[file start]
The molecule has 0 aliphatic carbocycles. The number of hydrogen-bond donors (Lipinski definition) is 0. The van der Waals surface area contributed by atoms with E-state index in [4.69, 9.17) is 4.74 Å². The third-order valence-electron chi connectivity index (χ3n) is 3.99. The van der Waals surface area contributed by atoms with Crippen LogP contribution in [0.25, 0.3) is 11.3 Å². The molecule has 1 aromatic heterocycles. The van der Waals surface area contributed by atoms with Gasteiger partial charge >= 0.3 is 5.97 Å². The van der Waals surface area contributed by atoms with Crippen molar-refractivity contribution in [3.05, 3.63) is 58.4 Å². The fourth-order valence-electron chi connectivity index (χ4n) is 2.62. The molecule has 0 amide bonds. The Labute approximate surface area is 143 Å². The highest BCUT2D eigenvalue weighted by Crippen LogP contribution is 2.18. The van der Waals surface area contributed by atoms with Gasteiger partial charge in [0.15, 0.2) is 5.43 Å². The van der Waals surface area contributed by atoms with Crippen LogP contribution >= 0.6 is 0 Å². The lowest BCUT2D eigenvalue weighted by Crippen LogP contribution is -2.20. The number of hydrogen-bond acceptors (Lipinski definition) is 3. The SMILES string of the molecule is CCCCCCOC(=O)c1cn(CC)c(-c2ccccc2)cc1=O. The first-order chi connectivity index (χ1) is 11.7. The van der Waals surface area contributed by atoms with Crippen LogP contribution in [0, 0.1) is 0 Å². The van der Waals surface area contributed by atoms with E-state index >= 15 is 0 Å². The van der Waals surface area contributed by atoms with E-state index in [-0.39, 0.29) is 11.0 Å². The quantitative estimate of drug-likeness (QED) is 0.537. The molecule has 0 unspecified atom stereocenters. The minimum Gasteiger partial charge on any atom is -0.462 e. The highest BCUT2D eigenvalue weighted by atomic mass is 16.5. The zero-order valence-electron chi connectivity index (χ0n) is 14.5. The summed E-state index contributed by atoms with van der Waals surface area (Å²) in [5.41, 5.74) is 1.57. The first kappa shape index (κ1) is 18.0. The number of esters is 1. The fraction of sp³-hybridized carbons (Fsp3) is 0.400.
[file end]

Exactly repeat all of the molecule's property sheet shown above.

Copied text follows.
The molecule has 0 aliphatic carbocycles. The number of hydrogen-bond donors (Lipinski definition) is 0. The van der Waals surface area contributed by atoms with E-state index in [4.69, 9.17) is 4.74 Å². The third-order valence-electron chi connectivity index (χ3n) is 3.99. The van der Waals surface area contributed by atoms with Crippen LogP contribution in [0.25, 0.3) is 11.3 Å². The molecule has 1 aromatic heterocycles. The van der Waals surface area contributed by atoms with Gasteiger partial charge >= 0.3 is 5.97 Å². The van der Waals surface area contributed by atoms with Crippen molar-refractivity contribution in [3.05, 3.63) is 58.4 Å². The fourth-order valence-electron chi connectivity index (χ4n) is 2.62. The molecule has 0 amide bonds. The Labute approximate surface area is 143 Å². The highest BCUT2D eigenvalue weighted by Crippen LogP contribution is 2.18. The van der Waals surface area contributed by atoms with Gasteiger partial charge in [0.15, 0.2) is 5.43 Å². The van der Waals surface area contributed by atoms with Crippen LogP contribution >= 0.6 is 0 Å². The lowest BCUT2D eigenvalue weighted by Crippen LogP contribution is -2.20. The number of hydrogen-bond acceptors (Lipinski definition) is 3. The SMILES string of the molecule is CCCCCCOC(=O)c1cn(CC)c(-c2ccccc2)cc1=O. The first-order chi connectivity index (χ1) is 11.7. The van der Waals surface area contributed by atoms with Crippen LogP contribution in [0, 0.1) is 0 Å². The van der Waals surface area contributed by atoms with E-state index >= 15 is 0 Å². The van der Waals surface area contributed by atoms with E-state index in [-0.39, 0.29) is 11.0 Å². The quantitative estimate of drug-likeness (QED) is 0.537. The molecule has 0 unspecified atom stereocenters. The minimum Gasteiger partial charge on any atom is -0.462 e. The highest BCUT2D eigenvalue weighted by atomic mass is 16.5. The zero-order valence-electron chi connectivity index (χ0n) is 14.5. The summed E-state index contributed by atoms with van der Waals surface area (Å²) in [5.41, 5.74) is 1.57. The first kappa shape index (κ1) is 18.0. The number of esters is 1. The fraction of sp³-hybridized carbons (Fsp3) is 0.400.